The final example suggests that a descending polynomial with right argument `10` gives the value in decimal of the digits in the list of coefficients. In fact, the decimal number system (and number systems with bases other than ten) are “polynomial representations” of numbers, and we may find that schemes for multiplying polynomials lead to improved methods of multiplying multi-digit decimal numbers.

### 16B. Products of polynomialsS16B.

The product of two polynomials `c1 with p.` and `c2 with p.` is itself a polynomial, whose coefficients can be computed from `c1` and `c2` by first forming their multiplication table. For example:
```   c1=: 2 3 5
c2=: 4 1 0 3
c1 * table c2
+-+---------+
| | 4 1 0  3|
+-+---------+
|2| 8 2 0  6|
|3|12 3 0  9|
|5|20 5 0 15|
+-+---------+
```
The coefficient `8` in the upper left corner is the coefficient of `x^0` in the product polynomial, the elements of the next diagonal (`2 12`) are coefficients of `x^1`, the next diagonal has coefficients of `x^2`, and so on. The combined coefficients of successive powers may therefore be obtained by summing diagonals of the table to obtain `c3=: 8 14 23 11 9 15`. Thus:
```   c3=: 8 14 23 11 9 15
x=: 0 1 2 3 4 5
(c1 p. x) * (c2 p. x)
8 80 840 4928 18800 54528
c3 p. x
8 80 840 4928 18800 54528```
In the expression `f/.` the oblique operator `/.` produces a function that applies `f` to each of the diagonals of a table argument. Thus:
```   c1 */ c2
8 2 0  6
12 3 0  9
20 5 0 15
+//. c1 */ c2
8 14 23 11 9 15
c3 = +//. c1 */ c2
1 1 1 1 1 1```
We may therefore define a function `pc` to produce product coefficients as follows:
```   pc=:  +//. on (*/)
c1 pc c2
8 14 23 11 9 15
1 1 pc 1 1
1 2 1
1 1 pc 1 1 pc 1 1
1 3 3 1```
Similar reasoning will show that the same function `pc` produces coefficients for the product of descending polynomials. This may be tested as follows:
```   c1 pd x
5 10 19 32 49 70
c2 pd x
3 8 39 120 275 528
(c1 pd x)*(c2 pd x)
15 80 741 3840 13475 36960
c3 pd x
15 80 741 3840 13475 36960```

### 16C. Multiplication of decimal numbersS16C.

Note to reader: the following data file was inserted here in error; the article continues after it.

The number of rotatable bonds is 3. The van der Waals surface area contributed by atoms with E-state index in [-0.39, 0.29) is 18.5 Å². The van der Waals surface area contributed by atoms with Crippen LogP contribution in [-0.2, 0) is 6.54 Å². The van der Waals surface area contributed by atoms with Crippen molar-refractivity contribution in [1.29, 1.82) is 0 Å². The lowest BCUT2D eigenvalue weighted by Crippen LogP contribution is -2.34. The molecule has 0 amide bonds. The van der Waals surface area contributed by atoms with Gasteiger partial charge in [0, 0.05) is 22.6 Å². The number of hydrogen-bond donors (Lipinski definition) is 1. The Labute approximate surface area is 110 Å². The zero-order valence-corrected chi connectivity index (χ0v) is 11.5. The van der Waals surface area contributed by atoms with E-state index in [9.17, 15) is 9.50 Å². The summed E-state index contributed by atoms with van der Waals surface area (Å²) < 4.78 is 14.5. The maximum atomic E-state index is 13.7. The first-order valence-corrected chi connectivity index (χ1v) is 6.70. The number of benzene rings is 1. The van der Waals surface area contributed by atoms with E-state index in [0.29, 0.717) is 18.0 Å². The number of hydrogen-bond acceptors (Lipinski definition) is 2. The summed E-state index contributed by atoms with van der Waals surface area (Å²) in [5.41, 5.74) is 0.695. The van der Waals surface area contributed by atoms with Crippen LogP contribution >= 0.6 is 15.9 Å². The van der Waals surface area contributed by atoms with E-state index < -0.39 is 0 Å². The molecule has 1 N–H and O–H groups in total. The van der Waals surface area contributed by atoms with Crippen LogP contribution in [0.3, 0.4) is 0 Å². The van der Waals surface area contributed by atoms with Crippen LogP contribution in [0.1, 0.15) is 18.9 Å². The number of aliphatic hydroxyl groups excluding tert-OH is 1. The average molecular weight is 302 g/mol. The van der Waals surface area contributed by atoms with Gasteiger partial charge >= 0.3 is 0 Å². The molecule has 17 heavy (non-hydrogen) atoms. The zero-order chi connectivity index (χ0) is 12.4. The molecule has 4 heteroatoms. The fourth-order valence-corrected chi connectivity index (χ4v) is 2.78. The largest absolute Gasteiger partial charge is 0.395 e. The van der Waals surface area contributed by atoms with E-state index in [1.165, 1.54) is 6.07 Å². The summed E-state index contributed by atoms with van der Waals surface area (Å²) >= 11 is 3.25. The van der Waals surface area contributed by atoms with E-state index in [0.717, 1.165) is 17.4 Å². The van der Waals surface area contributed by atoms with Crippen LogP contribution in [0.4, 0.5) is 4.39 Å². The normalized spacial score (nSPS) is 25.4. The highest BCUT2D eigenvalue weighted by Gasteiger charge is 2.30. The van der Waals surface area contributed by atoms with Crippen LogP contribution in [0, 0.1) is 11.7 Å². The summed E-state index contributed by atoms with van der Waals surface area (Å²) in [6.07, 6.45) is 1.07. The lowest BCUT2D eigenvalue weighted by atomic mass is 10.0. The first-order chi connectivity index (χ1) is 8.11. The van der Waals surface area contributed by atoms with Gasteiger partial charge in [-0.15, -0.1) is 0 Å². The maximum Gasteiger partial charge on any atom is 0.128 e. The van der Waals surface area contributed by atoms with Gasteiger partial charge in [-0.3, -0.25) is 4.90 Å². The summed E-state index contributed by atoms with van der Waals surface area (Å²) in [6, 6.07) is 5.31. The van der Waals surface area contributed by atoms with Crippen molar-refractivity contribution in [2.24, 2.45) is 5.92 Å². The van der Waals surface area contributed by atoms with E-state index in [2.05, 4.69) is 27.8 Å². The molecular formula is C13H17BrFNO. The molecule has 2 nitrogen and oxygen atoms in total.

The last result of Section 16A indicates that the result of `c pd 10` is the decimal value of the number whose digits are the elements of the list `c`. Thus:
```   c1=:  1 2 3
c2=:  1 2 0 3
(c1 pd 10),(c2 pd 10)
123 1203```

It follows that the elements of `c1 pc c2` represent the product of the numbers `123` and `1203`. Thus:

```   ]c3=: c1 pc c2
1 4 7 9 6 9
c3 pd 10
147969
123*1203
147969```
Consequently, the product can be obtained by making the table `c1 * table c2` and summing its diagonals:
```   c1 * table c2
+-+-------+
| |1 2 0 3|
+-+-------+
|1|1 2 0 3|
|2|2 4 0 6|
|3|3 6 0 9|
+-+-------+
1,(+/2 2),(+/0 4 3),(+/3 0 6),(+/6 0),9
1 4 7 9 6 9```
However, these diagonal sums for other arguments may yield results greater than `9`, and therefore themselves be multi-digit numbers. For example:
```   c4=: 1 2 3 4 5 6 7
c5=: 8 7 6 5 4
]c6=: c4 pc c5
8 23 44 70 100 130 160 126 92 59 28
c6 pd 10
108214735818
1234567*87654
108214735818```
The result `c6` does correctly represent the product, but it is unsatisfactory in that its multi-digit elements cannot be simply squeezed together (as in `8234470100130160126925928`) to produce the correct product.

An equivalent list of single digits can, however, be obtained by “carrying” all but the final digit to the next higher element, as illustrated in the following sequence:

```   c6=: 8 23 44 70 100 130 160 126 92 59 28
c7=: 8 23 44 70 100 130 160 126 92 61 8
c8=: 8 23 44 70 100 130 160 126 98 1 8
c9=: 8 23 44 70 100 130 160 135 8 1 8
c10=: 8 23 44 70 100 130 173 5 8 1 8
c11=: 8 23 44 70 100 147 3 5 8 1 8
c12=: 8 23 44 70 114 7 3 5 8 1 8
c13=: 8 23 44 81 4 7 3 5 8 1 8
c14=: 8 23 52 1 4 7 3 5 8 1 8
c15=: 8 28 2 1 4 7 3 5 8 1 8
c16=: 10 8 2 1 4 7 3 5 8 1 8
c17=: 1 0 8 2 1 4 7 3 5 8 1 8
c6 pd 10
108214735818
c17 pd 10
108214735818```
Moreover, the entire normalization from `c6` to `c17` can be done easily by hand in a single process. In summary, multiplication of decimal numbers represented by the lists of digits `d1` and `d2` can be performed by hand by writing down the table `d1 * table d2`, summing the diagonals, and “normalizing” the results to single-digit elements (written together without spaces). This process may be compared with the commonly-taught scheme shown below:
```     1234567
87654
------------
4938268
6172835
7407402
8641969
9876536
------------
108214735818```